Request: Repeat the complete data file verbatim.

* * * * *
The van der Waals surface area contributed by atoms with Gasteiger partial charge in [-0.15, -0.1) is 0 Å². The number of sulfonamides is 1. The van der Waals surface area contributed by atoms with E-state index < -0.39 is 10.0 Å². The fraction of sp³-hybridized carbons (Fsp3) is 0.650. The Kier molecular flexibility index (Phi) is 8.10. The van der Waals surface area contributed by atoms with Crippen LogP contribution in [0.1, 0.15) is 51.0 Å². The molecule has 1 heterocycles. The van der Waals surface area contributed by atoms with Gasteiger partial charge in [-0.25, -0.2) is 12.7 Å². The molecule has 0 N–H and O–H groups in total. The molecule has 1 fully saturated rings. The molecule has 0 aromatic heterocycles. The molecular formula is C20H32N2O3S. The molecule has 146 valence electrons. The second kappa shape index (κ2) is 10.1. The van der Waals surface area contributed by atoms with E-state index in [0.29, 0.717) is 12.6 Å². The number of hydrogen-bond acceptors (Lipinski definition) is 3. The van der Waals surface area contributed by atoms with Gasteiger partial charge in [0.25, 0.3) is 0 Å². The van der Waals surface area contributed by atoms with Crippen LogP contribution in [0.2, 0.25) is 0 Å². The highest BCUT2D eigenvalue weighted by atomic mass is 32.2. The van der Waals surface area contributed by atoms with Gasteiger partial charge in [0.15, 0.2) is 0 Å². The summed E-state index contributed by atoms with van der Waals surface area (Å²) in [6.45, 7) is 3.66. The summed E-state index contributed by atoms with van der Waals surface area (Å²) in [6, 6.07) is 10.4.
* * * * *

The van der Waals surface area contributed by atoms with Gasteiger partial charge in [-0.15, -0.1) is 0 Å². The number of sulfonamides is 1. The van der Waals surface area contributed by atoms with E-state index < -0.39 is 10.0 Å². The fraction of sp³-hybridized carbons (Fsp3) is 0.650. The Kier molecular flexibility index (Phi) is 8.10. The van der Waals surface area contributed by atoms with Crippen LogP contribution in [0.1, 0.15) is 51.0 Å². The molecule has 1 heterocycles. The van der Waals surface area contributed by atoms with Gasteiger partial charge in [-0.25, -0.2) is 12.7 Å². The molecule has 0 N–H and O–H groups in total. The molecule has 1 fully saturated rings. The molecule has 0 aromatic heterocycles. The molecular formula is C20H32N2O3S. The molecule has 146 valence electrons. The second kappa shape index (κ2) is 10.1. The van der Waals surface area contributed by atoms with E-state index in [0.29, 0.717) is 12.6 Å². The number of hydrogen-bond acceptors (Lipinski definition) is 3. The van der Waals surface area contributed by atoms with Gasteiger partial charge in [0.25, 0.3) is 0 Å². The van der Waals surface area contributed by atoms with Crippen LogP contribution in [0.2, 0.25) is 0 Å². The highest BCUT2D eigenvalue weighted by atomic mass is 32.2. The van der Waals surface area contributed by atoms with Gasteiger partial charge in [0.15, 0.2) is 0 Å². The summed E-state index contributed by atoms with van der Waals surface area (Å²) in [6.45, 7) is 3.66. The summed E-state index contributed by atoms with van der Waals surface area (Å²) in [6, 6.07) is 10.4.